Paris in July: Bonjour Tristesse by Francoise Sagan

Bonjour Tristesse
by Francoise Sagan
translated by Irene Ash
published by Harper Perennial Modern Classics
first published in 1955
pages: 130
With a name like Bonjour Tristesse (Hello Sadness), you know something bad is imminent in this novel. And the way that our narrator tells her story, with heavy foreshadowing throughout, one reads with one’s heart in one’s mouth.
“I will pass quickly over this period, for I am afraid that if I look at it closely, I shall revive memories that are too painful. Even now I feel overwhelmed as I think of Anne’s happy laugh, of her kindness to me. My conscience troubles me so much at these moments that I am obliged to resort to some expedient like lighting a cigarette, putting on a record, or telephoning to a friend. Then gradually I begin to think of something else. But I do not like having to take my refuge in forgetfulness and frivolity instead of facing my memories and fighting them.” (p. 115)
I was reminded of Briony in Ian McEwan’s Atonement. While some maintain that she was innocent in terms of meddling in her sister’s affair, I will always believe it was intentional. In this case, Cecile meddles with her father’s affairs quite purposefully. They had enjoyed a life together of rather shabby morals; she accompanied him to bars, smoking and drinking like an adult, taking on Cyril has a lover when they vacation in the summertime. He went through mistress after mistress, never taking any of them seriously until Anne. Anne was a friend of Cecile’s mother, now deceased, and when she re-entered their lives Cecile’s father quickly abandoned his current amour, Elsa, for her. At first Cecile is happy about her father and Anne. But then she concocts a plan for this relationship’s demise.
Why does she do this? Because she wants to test her powers over her father? Because she resents Anne’s intrusion into their happy life? Because she can? At any rate, it is decided that Cyril and Elsa will cavort around the beach, and in the woods, purposely creating the effect that they are lovers in order to distress Cecile’s father. Cecile never thinks that anything will come of this; she seems to assume that her lover, and her father’s ex-lover, will play this game until everyone returns to Paris and their normal lives.
Sadly, this isn’t what happens at all.
Francoise Sagan wrote this novel when she was eighteen years old. While I question the power of its writing (such foreshadowing! Such telling of emotion rather than showing!) I can attest to the fact that she captures the heart of a selfish young woman spot on. And the suspense one feels while reading to the end is rather incredible. But, I will not tell you what the tristesse is. That you’ll have to discover for yourself.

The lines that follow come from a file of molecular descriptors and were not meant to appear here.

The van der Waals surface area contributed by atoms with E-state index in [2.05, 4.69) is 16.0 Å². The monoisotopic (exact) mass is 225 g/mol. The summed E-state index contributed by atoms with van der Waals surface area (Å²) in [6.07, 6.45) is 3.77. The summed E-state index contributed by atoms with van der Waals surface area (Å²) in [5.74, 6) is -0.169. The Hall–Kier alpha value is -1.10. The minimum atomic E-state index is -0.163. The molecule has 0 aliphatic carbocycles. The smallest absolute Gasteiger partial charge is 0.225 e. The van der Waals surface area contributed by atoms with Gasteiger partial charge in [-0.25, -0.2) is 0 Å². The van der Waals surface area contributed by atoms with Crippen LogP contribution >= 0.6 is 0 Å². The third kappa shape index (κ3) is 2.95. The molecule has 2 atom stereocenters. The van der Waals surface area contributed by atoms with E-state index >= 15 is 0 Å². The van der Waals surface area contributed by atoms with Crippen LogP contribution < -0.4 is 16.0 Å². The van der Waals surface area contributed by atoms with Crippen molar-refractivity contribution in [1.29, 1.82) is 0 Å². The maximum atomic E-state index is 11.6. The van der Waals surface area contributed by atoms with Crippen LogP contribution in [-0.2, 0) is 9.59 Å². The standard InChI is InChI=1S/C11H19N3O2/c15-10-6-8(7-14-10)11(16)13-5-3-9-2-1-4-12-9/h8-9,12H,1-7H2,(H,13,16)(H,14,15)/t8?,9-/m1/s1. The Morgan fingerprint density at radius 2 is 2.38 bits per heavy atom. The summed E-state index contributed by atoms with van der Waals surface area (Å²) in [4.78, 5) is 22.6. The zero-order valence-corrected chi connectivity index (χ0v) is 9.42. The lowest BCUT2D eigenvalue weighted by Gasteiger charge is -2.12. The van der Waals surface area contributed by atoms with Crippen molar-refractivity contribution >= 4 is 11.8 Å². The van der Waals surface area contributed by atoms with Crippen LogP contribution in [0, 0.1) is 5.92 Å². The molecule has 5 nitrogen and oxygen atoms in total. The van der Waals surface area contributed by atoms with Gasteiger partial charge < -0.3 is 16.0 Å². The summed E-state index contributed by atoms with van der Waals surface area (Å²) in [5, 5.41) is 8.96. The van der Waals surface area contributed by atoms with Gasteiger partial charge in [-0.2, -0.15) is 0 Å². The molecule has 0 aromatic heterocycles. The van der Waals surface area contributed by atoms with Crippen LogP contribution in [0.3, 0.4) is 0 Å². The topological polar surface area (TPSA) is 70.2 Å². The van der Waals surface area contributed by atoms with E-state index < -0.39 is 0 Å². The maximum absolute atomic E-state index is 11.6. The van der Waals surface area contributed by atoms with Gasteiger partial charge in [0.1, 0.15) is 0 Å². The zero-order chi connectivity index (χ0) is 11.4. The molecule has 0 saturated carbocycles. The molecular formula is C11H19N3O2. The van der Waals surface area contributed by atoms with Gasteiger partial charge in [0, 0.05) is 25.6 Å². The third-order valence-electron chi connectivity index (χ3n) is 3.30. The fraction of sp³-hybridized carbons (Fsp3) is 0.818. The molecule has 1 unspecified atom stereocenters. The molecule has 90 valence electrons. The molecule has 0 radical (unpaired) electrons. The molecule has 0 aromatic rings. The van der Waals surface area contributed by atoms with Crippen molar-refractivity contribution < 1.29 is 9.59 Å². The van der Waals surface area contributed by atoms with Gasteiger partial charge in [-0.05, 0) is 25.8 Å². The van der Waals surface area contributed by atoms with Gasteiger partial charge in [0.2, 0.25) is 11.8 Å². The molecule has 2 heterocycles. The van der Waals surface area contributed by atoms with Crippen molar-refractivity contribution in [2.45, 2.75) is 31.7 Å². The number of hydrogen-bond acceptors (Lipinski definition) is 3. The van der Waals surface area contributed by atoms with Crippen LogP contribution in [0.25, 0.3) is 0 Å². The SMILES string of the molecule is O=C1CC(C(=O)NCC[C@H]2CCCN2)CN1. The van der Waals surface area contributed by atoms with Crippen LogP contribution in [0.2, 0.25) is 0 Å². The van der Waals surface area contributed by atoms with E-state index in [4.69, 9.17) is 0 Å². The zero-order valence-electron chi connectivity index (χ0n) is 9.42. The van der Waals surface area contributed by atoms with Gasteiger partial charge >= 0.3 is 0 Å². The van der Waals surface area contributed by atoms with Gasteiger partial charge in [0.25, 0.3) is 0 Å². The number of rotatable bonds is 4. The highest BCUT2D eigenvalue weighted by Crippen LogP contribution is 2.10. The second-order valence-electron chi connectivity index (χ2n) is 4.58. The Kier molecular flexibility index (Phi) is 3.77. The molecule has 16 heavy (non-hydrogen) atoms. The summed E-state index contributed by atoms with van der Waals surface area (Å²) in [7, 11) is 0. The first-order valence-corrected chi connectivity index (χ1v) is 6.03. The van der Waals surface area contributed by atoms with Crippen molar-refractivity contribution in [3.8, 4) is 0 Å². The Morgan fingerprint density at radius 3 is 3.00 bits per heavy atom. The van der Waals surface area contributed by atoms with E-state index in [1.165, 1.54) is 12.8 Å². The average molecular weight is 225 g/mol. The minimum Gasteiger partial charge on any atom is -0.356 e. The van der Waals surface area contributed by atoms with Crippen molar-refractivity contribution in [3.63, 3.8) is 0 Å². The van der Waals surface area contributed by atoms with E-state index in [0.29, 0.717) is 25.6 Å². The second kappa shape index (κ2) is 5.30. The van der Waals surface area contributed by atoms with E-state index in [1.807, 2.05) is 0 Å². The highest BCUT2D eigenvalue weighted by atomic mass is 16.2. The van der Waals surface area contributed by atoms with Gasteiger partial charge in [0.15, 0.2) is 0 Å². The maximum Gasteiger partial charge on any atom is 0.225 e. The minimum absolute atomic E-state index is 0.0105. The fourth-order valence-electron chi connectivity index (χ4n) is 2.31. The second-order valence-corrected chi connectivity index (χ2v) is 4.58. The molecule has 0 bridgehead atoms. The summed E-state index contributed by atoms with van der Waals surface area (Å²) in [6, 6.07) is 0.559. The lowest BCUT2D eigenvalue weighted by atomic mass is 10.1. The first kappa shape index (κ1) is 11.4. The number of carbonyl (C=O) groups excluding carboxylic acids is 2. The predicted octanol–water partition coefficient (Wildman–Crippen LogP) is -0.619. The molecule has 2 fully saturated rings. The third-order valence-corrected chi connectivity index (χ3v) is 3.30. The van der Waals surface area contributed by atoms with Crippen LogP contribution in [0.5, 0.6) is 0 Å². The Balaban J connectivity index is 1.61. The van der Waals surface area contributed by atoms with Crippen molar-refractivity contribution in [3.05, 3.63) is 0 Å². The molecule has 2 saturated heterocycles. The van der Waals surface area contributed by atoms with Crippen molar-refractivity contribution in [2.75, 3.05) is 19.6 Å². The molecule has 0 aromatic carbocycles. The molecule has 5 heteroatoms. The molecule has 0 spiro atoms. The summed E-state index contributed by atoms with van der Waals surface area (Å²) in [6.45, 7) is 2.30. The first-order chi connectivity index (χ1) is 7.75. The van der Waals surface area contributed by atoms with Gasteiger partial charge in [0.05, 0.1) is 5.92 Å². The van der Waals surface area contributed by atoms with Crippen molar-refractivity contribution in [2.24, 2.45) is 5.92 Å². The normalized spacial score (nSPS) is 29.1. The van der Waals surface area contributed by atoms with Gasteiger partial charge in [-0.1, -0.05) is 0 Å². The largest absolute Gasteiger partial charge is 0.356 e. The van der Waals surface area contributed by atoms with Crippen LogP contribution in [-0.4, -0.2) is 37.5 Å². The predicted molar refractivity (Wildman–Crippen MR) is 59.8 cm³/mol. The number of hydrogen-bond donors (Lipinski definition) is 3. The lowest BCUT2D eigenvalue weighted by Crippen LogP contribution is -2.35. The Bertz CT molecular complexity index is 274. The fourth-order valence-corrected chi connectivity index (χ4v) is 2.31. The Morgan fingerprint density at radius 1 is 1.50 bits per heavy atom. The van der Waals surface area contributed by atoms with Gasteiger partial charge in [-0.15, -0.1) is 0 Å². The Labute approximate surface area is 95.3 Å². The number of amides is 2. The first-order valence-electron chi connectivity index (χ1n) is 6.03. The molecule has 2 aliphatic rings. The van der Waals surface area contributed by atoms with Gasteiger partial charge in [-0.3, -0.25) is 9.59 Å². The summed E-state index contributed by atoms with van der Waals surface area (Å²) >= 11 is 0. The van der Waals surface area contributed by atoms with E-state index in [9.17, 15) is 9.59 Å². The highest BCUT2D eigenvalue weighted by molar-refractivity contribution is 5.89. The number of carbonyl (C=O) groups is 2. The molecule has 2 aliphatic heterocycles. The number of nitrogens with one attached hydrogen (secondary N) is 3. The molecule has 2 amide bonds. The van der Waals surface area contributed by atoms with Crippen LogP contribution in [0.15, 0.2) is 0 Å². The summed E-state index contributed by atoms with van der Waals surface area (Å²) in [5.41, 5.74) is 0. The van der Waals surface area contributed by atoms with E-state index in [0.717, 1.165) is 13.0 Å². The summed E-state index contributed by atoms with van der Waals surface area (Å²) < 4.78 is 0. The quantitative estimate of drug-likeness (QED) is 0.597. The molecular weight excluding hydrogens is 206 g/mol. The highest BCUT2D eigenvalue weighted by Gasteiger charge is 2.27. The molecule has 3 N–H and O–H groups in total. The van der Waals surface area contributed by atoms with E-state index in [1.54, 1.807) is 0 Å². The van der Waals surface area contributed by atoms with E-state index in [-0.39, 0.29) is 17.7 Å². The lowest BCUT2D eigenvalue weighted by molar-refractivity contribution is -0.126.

Read for Paris in July 2012 hosted by Tamara and Karen. Find Chinoiseries’ reivew here.

Mailbox Monday for July 2

Me, Who Dove into The Heart of The World by Sabina Berman (thanks to Henry Holt and Co.)

“A transporting and brilliant comic novel narrated by an unforgettable woman, an autistic savant whose idiosyncrasies prove her greatest gifts.”

Bonjour Tristesse by Francoise Sagan (published by Harper Collins)

“The internationally beloved story of a precocious teenager’s attempts to understand and control the world around her, Francoise Sagan’s Bonjour Tristesse is a beautifully composed, wonderfully ambiguous celebration of sexual liberation, at once sympathetic and powerfully unsparing.”

Miss Me When I’m Gone by Emily Arsenault (thanks to Harper Collins)

Gretchen Waters is most famous for her book Tammyland-a “honky-tonk Eat, Pray, Love,” a memoir about her divorce and her admiration for Tammy Wynette, Loretta Lynn, and Dolly Parton. When Gretchen dies falling on a set of stone steps outside of a library, everyone thinks it was an accident or a botched mugging. Jami, Gretchen’s best friend from college, certainly has no reason to suspect foul play. That is, until she becomes Gretchen’s literary executor. Gretchen’s latest manuscript is much darker than Tammyland-ostensibly about her favorite classic male country singers, it’s really about a murder in her family that haunted her childhood. From beyond the grave Gretchwen opens up a wsinister new world through her writing, and suddenly her death seems suspicious. And then Jamie finds herself in danger as well…

The Heart is a Lonely Hunter by Carson McCullers (published by Hourton Mifflin Harcourt)

The Heart is A Lonely Hunter tells an unforgettable tale of moral isolation in a small southern mill town in the 1930’s. Richard Wright was astonished by McCullers’s ability to “rise above the pressures of her environment and embrace white and black humanity in one sweep of apprehension and tenderness.” Hers is a humanity that touches all who come to her work, whether for the first time, or as so many do, time and time again.”

The Hangman’s Daughter by Oliver Potzsch (published by Houghton Mifflin Harcourt)

“Taking us back in history to a place where autopsies were blasphemous, coffee was an exotic drink, dried toads were the recommended remedy for the plague, and the devil was as real as anything, The Hangman’s Daughter brings to cinematic life the sights, sounds, and smells of seventeenth-century Bavaria, telling the engrossing story of a compassionate hangman who will live on in readers’ imaginations long after they’ve put down the novel.”

I’m looking forward to reading Bonjour Tristesse for the Paris in July challenge, and The Hangman’s Daughter for Carl’s R.I.P. which will begin in September.  Find other Mailbox entries here.